The site when you approach Duvha is similar to Kendal in the spectacular nature of it all. The one thing I noticed on the Tuesday morning that I drove to Duvha first was that at the turn to the station, it appears as if the station is situated in a valley. How smart – having these smoke stacks rising 250m into the air and then situating it in a valley meaning the mean height of the exhaust fumes is exactly where our air that we breathe comes from! Then, as I drove for another ten minutes, the true nature of this structure hit me. Mind you, the speed limit on that road was 100kph and driving for 10 minutes gets you pretty far! I don’t really know if I can use the word “beautiful” to describe a power plant but it’s something that comes to mind. It really is a hideous structure built purely for purpose and without any real aesthetics taken into account but the monstrous size of it all has this weird beauty to it. It’s kinda like Saturn or something. A bunch of gas molecules that have a strange affinity to each other so they randomly attract to each other and they end up looking real good. Come to think about it, that’s how humans are! Your girlfriend of boyfriend is a bunch of molecules attracted to each other because of some arbitrary code in the DNA and the final product is something relatively beautiful.

I didn’t take my camera so I didn’t get a picture!

On Wednesday, I was subjected to torture beyond belief. It was enough exercise to last till the London Olympic Games in 2012. This reminds me that I should have an Olympics blog sometime soon! Back to the topic – my group was taken for a tour of the ash dams. Ash dams are one way of disposing of the parts of the coal that haven’t burnt during combustion in the furnaces of the power station. South Africa is unique in that the quality of coal used for power generation is of the lowest calorific value in the entire world. This is why our electricity is so damn cheap in comparison with the rest of the world but it also means the stations take MUCH more strain than any similar station overseas. It also means that around 40% of the coal put into the furnace is not burnt and is left over as ash. This ash is fine like powder and there is 35 tonnes of it coming out of every furnace every hour of every day of the year. And remember, there are six of these per station. So when you have 210 tonnes of waste being produced every hour, it’s something that needs to be sorted out! One option is to sell this ash to cement companies as it makes real good cement but with sheer amount of waste being produced, these companies cannot buy all this ash. The ash dams, hence, are these immense stretches of dull silver that reach out past the horizon. These are a result of a mixture of water and ash being ferried away through pipes away from the station. When we entered the dam area, I was just shocked at the size and beauty of this all. For kilometres on end, one sees this barren beauty with the desert like ambience and quietness. As we walked on, one sees water trickling along this grey matter creating an image of hope even in this desolate wasteland. As we walk further, we approach a large body of turquoise water with a rickety, old wooden pier hastily constructed on one of the shores. The whole ambience has the eerie feel of the chemically polluted Ural Sea in Russia. The turquoise colour, I was told, is a result of chemicals in the coal that are disposed of with the ash. The water, though, is reclaimed and as much as possible is sent back into the plant to help with the removal of new ash from the coal that is being burnt. As with the power plant itself, this cancer on the landscape had a certain beauty attached to it.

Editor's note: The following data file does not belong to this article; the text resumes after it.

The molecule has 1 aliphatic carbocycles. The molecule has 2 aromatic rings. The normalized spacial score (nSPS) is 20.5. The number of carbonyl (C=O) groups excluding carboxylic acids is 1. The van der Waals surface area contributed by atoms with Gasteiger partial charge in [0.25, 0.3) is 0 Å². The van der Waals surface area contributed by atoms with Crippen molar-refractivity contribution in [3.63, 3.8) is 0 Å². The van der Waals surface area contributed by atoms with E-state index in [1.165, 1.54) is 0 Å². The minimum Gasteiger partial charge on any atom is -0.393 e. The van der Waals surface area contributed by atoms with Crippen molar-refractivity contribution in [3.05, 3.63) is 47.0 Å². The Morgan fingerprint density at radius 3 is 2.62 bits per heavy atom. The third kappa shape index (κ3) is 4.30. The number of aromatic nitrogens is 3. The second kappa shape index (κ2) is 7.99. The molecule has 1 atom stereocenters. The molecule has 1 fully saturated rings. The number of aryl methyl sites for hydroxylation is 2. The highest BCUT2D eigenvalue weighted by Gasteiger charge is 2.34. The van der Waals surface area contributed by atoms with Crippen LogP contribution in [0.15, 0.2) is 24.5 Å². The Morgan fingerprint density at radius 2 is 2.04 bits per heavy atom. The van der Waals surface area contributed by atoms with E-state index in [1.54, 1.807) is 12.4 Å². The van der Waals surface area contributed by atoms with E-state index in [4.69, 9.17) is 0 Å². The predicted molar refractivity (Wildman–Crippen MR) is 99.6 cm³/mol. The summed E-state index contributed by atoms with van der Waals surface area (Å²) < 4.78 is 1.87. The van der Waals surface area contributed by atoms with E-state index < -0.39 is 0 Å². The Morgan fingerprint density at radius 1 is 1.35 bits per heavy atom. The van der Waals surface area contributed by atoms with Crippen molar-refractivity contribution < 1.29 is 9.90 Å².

I didn’t take my camera so I didn’t get a picture!!

The beauty, though, was replaced with hate and tiredness. Walking around the Ash dams, well – the “small” part that we explored was a 10km trek! This done in overalls, with safety masks and helmets as well as those uncomfortable, heavy and metal-tipped safety boots! Oh, and it was one of those uncharacteristic hot days in August – Damn you global warming! Though there is some irony in that statement *cough*

After having a bit of a rest, I took a road trip that afternoon to the smaller town of Ermelo. The 125km trip would take me on the N4 and then N11. The N4, let me tell you, is to be avoided as the toll road costs R33-00. Seeing that I travelled on it for maybe 5km after the toll, I was not impressed one bit! Then again, I don’t even like paying for parking at shopping centres but anyway! Apparently there is a back road (I suspect the R555) to Middelburg and then from there, one can just join the N11 down to Ermelo. The drive down the N11 is one that strains the mind. It is straight and when I say straight, I mean like on a 100km stretch, there are maybe five gentle curves with the drive through the town of Hendrina the only time when you need to move your steering wheel more than an angle of 5°. The drive is a brilliant drive through the Highveld with it’s brown Winter coat on. You also pass a road to the town called Amsterdam (wonder if they sell any herbs there) and the immense coal fields of Mpumalanga. The grand scale of these minds and the openness of the Highveld boggle the mind and make this seemingly easy drive much more difficult than one would expect. Then again, my mind thinks too much so maybe that’s why I say that! You also pass the immensely enormous Hendrina Power Station – that with ten generating units (as compared to the six each at Duvha and Kendal) and the eight or so cooling towers. I passed the station at dusk and it was a beautiful site – shining light in the cold darkness of the surrounds.

I didn’t take my camera so I didn’t get a picture!!!

So anyway, the moral of the story is that I need to get a camera. It should be a decent one at that seeing that I want pictures that will look good. I was using a Sony digital the other day and although it’s packed with features and really one of the better ones out there, the pictures didn’t come out as good as I wanted them too. Then again, I didn’t modify the settings but just pointed and shot and hoped for the best. I say that they should just write better code so the pictures undergo better processing before the camera decides how to capture them but what do I know? Lol. Getting a camera would help though – at least this blog will get some pictures!